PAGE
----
The answer to this question is as follows: before the battle of recognition each self-consciousness intuited in the immediate independence of the other at one moment the relationship of identity and at the other moment the relationship of difference with itself. It was therefore not possible to both unite these relations, without affecting their difference, or to separate them, without affecting their unity. In short, it was impossible to conceive them in combination as a single differential whole of determination. Both self-consciousnesses held an abstract, finite, consciousness-defined view of their relationship, thus both were afflicted by division and one-sidedness in the core of their existence. At the end of the recognition process, however, a determinate structure is established on the horizon of which the independence of the other, though stable and permanent, is not threatening one’s own independence, nor bringing about one’s internal division. And this is because the independence of the other does not consist in his/her immediate particularity, as in the beginning of the battle of recognition. Instead, by means of the spontaneous activity of each self-consciousness immediate particularity is precluded from being the universal normative factor of the total circle of determination in the current juncture. In other words, the particular presuppositions of freedom are invalidated by themselves, insomuch as they are regarded as obstacles to the manifestation of its unconditional nature. As a consequence, although the above manifestation leads to the doubling of self-consciousness, this doubling can now be conceived as presuppositionless.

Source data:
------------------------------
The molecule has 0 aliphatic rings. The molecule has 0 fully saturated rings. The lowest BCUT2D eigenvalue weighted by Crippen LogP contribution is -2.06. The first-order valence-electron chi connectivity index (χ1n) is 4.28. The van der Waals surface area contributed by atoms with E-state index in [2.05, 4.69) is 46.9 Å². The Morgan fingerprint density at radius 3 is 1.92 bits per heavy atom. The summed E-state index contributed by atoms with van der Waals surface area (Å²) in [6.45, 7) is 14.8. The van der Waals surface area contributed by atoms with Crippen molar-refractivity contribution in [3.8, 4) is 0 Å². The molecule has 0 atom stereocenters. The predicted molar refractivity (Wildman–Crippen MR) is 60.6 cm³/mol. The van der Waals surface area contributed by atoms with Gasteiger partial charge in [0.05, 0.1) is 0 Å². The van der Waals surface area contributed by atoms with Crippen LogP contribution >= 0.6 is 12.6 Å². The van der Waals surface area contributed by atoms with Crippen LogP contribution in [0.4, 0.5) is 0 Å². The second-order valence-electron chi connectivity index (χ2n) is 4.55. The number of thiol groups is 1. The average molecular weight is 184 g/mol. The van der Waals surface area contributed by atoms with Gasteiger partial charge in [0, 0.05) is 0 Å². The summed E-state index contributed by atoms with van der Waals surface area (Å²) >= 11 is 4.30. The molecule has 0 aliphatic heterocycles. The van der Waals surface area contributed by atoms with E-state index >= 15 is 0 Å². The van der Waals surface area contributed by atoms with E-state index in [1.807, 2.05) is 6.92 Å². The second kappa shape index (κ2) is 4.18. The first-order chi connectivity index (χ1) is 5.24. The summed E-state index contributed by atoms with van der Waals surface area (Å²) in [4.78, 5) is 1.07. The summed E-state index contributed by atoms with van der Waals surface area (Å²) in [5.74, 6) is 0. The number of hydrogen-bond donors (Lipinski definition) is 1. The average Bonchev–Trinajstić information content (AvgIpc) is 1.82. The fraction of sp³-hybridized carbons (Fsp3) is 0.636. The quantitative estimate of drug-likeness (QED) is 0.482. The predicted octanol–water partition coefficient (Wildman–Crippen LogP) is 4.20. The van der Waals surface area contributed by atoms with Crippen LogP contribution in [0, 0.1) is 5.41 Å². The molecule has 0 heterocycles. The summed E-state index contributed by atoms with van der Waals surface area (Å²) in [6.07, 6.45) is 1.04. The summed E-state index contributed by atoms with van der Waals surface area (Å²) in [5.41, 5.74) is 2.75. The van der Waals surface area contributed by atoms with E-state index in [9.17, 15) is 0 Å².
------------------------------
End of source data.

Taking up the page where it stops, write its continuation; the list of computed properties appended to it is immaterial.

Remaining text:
Owing to this presuppositionless doubling into two distinct self-consciousnesses, self-consciousness is revealed as a concrete universal, precisely for the reason that its particularization ceases to be deemed as an immediately given reality. On the contrary, it is enclosed in the circle of its self-actualization, functioning as the vehicle of its self-activated individualization. Particularization is no longer understood as the expression of a disruptive heteronomy but as the specific product of free universal self-determination. Indeed, the individual independence of each self-consciousness may be preserved intact and at the same time liberated from immediate subjectivity, which would make the fact of their relationship an externally imposed necessity. Thus the reciprocity of the mutually recognized self-consciousnesses opens up for them the field to exercise their objective freedom, provided that the concept of freedom consists in the spontaneous act of differentiation for the sake of self-determination. The unconditional self-determination is performed only within the consubstantiality of the autonomous self-consciousnesses, who, having shaken off every attachment to their natural differences, can now interactively determine themselves under the perspective of a commonly recognized freedom.
The Hegelian conviction that “this freedom of one in the other unifies people in an internal manner, while need and necessity aggregate them only externally”14 (Hegel, 2007) , is explained by the fact that in need and necessity the specific character of each self-consciousness is perceived as given and not as the product of its autonomous self-determination. In case of need, the given particular individualities can be reciprocally connected to one degree or another only in a mechanical way and this connection, as it becomes clear, is unable to ascribe an additional substantial character to them and even less to give an essential dimension to their freedom, to the extent that the latter is limited to the uninhibited satisfaction of immediate desires imposed by natural necessity and accidentality. In contrast, mutual recognition renders the relation of spiritual beings a derivative of their self-determination, insomuch as is defines the locus for the manifestation of true autonomy, i.e. the autonomy that is not accounted for as having a ready-made nature before it performs the determination of its nature by itself.